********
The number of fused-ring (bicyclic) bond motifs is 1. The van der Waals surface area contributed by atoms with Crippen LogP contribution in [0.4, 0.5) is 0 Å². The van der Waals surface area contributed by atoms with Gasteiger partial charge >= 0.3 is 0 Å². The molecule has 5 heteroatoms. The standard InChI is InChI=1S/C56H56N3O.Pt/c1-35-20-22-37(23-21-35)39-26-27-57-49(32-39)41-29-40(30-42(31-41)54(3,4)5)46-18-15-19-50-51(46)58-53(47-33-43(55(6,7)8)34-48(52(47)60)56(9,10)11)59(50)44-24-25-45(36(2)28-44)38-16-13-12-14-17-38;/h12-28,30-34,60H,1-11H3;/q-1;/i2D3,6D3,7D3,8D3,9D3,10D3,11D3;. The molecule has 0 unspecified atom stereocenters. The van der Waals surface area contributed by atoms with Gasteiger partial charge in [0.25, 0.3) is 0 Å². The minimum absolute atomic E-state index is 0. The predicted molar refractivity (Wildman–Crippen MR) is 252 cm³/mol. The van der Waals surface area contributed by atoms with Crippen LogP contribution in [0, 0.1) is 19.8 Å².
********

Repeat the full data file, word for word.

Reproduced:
The number of fused-ring (bicyclic) bond motifs is 1. The van der Waals surface area contributed by atoms with Crippen LogP contribution in [0.4, 0.5) is 0 Å². The van der Waals surface area contributed by atoms with Gasteiger partial charge >= 0.3 is 0 Å². The molecule has 5 heteroatoms. The standard InChI is InChI=1S/C56H56N3O.Pt/c1-35-20-22-37(23-21-35)39-26-27-57-49(32-39)41-29-40(30-42(31-41)54(3,4)5)46-18-15-19-50-51(46)58-53(47-33-43(55(6,7)8)34-48(52(47)60)56(9,10)11)59(50)44-24-25-45(36(2)28-44)38-16-13-12-14-17-38;/h12-28,30-34,60H,1-11H3;/q-1;/i2D3,6D3,7D3,8D3,9D3,10D3,11D3;. The molecule has 0 unspecified atom stereocenters. The van der Waals surface area contributed by atoms with Gasteiger partial charge in [0.25, 0.3) is 0 Å². The minimum absolute atomic E-state index is 0. The predicted molar refractivity (Wildman–Crippen MR) is 252 cm³/mol. The van der Waals surface area contributed by atoms with Crippen LogP contribution in [0, 0.1) is 19.8 Å².